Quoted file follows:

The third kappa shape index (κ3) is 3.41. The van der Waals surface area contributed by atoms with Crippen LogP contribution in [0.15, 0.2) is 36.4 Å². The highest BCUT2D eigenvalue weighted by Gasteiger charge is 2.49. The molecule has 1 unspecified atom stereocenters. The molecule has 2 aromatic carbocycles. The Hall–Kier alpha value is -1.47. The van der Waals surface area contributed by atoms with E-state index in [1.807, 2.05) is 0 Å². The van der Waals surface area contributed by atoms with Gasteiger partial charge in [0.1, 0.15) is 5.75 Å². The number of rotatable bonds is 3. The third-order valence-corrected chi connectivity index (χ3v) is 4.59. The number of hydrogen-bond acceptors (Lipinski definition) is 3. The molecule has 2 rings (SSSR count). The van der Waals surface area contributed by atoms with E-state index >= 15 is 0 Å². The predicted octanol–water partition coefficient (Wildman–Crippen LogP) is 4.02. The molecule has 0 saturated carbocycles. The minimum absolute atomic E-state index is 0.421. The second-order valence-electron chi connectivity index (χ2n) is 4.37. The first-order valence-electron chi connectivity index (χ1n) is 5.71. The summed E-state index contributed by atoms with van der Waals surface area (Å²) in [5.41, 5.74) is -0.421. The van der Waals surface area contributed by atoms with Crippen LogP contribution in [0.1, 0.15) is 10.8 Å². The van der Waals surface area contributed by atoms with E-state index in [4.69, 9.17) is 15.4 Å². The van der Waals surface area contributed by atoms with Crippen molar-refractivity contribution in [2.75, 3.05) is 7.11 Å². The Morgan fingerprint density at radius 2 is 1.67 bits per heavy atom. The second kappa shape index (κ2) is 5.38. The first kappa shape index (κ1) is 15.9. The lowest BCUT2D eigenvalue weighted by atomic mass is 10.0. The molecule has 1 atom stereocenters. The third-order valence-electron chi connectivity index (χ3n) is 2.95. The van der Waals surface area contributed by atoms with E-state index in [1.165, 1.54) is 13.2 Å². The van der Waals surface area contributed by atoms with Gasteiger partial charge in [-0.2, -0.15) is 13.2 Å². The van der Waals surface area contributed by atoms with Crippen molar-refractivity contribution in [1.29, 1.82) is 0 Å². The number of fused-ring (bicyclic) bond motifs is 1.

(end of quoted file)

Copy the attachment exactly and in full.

The third kappa shape index (κ3) is 3.41. The van der Waals surface area contributed by atoms with Crippen LogP contribution in [0.15, 0.2) is 36.4 Å². The highest BCUT2D eigenvalue weighted by Gasteiger charge is 2.49. The molecule has 1 unspecified atom stereocenters. The molecule has 2 aromatic carbocycles. The Hall–Kier alpha value is -1.47. The van der Waals surface area contributed by atoms with E-state index in [1.807, 2.05) is 0 Å². The van der Waals surface area contributed by atoms with Gasteiger partial charge in [0.1, 0.15) is 5.75 Å². The number of rotatable bonds is 3. The third-order valence-corrected chi connectivity index (χ3v) is 4.59. The number of hydrogen-bond acceptors (Lipinski definition) is 3. The molecule has 2 rings (SSSR count). The van der Waals surface area contributed by atoms with E-state index >= 15 is 0 Å². The predicted octanol–water partition coefficient (Wildman–Crippen LogP) is 4.02. The molecule has 0 saturated carbocycles. The minimum absolute atomic E-state index is 0.421. The second-order valence-electron chi connectivity index (χ2n) is 4.37. The first-order valence-electron chi connectivity index (χ1n) is 5.71. The summed E-state index contributed by atoms with van der Waals surface area (Å²) in [5.41, 5.74) is -0.421. The van der Waals surface area contributed by atoms with Crippen LogP contribution in [0.1, 0.15) is 10.8 Å². The van der Waals surface area contributed by atoms with E-state index in [4.69, 9.17) is 15.4 Å². The van der Waals surface area contributed by atoms with Crippen molar-refractivity contribution in [2.75, 3.05) is 7.11 Å². The Morgan fingerprint density at radius 2 is 1.67 bits per heavy atom. The second kappa shape index (κ2) is 5.38. The first kappa shape index (κ1) is 15.9. The lowest BCUT2D eigenvalue weighted by atomic mass is 10.0. The molecule has 1 atom stereocenters. The third-order valence-electron chi connectivity index (χ3n) is 2.95. The van der Waals surface area contributed by atoms with E-state index in [1.165, 1.54) is 13.2 Å². The van der Waals surface area contributed by atoms with Gasteiger partial charge in [-0.2, -0.15) is 13.2 Å². The van der Waals surface area contributed by atoms with Crippen molar-refractivity contribution in [1.29, 1.82) is 0 Å². The number of fused-ring (bicyclic) bond motifs is 1.